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American Women: Resources from the General Collections

Fashion

Simplified sewing methods now being taught to thousands of American women through stores, pattern companies, and radio show how to assemble a pattern as Cynthia is doing. As they did in the last war, thousands of women are asking for sewing instructions. Streamlined methods make sewing quick and easy. To save fabric and time, size corrections are quickly made on paper before the goods is cut. 1943. Farm Security Administration/Office of War Information Black-and-White Negatives. Library of Congress Prints & Photographs Division.

You can trace variations in hair styles, makeup, accessories, hemlines, heel heights, and colors. Women wearing hats and gloves may tell us about the formality or modesty of an era. Images of women in illustrations, advertisements, and examples of undergarments reveal revisions in desired body shape over time—tiny waists, flat chests, long exposed legs, or cleavage. Material for clothing may vary with tariffs, rationing, or new technologies. Seasonal issues show how holidays were celebrated with decorations, food, and gifts. Maternity outfits may tell about views of pregnancy; children's clothing reflects shifts in concepts of childhood. Evidence for many kinds of history can be gleaned from these works.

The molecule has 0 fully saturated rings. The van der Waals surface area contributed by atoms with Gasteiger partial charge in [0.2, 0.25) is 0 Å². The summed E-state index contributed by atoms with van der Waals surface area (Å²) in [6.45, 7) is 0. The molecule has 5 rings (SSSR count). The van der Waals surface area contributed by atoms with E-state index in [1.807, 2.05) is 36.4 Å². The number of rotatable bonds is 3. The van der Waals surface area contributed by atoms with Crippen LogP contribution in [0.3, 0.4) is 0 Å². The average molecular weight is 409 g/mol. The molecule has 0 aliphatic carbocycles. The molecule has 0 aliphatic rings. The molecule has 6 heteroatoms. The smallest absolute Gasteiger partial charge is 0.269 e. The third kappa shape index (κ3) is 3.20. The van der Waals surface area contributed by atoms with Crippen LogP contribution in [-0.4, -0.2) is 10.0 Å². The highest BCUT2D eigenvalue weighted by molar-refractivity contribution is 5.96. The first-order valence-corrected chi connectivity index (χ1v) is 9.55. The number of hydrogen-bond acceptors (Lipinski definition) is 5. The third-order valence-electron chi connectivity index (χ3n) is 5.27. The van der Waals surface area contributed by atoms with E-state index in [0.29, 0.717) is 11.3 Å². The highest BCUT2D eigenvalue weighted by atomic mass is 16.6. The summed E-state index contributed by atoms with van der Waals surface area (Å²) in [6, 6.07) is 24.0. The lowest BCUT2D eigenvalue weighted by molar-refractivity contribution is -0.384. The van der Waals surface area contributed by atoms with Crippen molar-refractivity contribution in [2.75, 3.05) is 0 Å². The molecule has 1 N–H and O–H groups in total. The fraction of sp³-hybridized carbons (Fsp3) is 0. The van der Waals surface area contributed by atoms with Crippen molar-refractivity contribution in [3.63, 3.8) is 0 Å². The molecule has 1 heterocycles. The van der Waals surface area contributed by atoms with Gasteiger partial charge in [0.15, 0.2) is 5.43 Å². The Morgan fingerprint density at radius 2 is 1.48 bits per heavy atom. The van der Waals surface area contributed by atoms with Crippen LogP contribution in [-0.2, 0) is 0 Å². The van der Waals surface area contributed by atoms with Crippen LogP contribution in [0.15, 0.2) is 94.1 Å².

Using the Library's online catalog, you can find information about periodicals on fashion and dressmaking held by the Library of Congress. The links below are canned browses, by subject, in the Library of Congress Online Catalog. These Library of Congress Subject Headings (LCSH) can also be useful in locating materials at your local public or university library.

Browse subjects for fashion periodicals:

Selected Print Fashion Periodicals 

Using the Library's online catalog, you can find information about tailoring and pattern design held by the Library of Congress. The links below are canned browses, by subject, in the Library of Congress Online Catalog. These Library of Congress Subject Headings (LCSH) can also be useful in locating materials at your local public or university library.

Narrower Terms:

Selected Pattern Design Resources 

The subscription resources marked with a padlock  are available to researchers on-site at the Library of Congress.  If you are unable to visit the Library, you may be able to access these resources through your local public or academic library.

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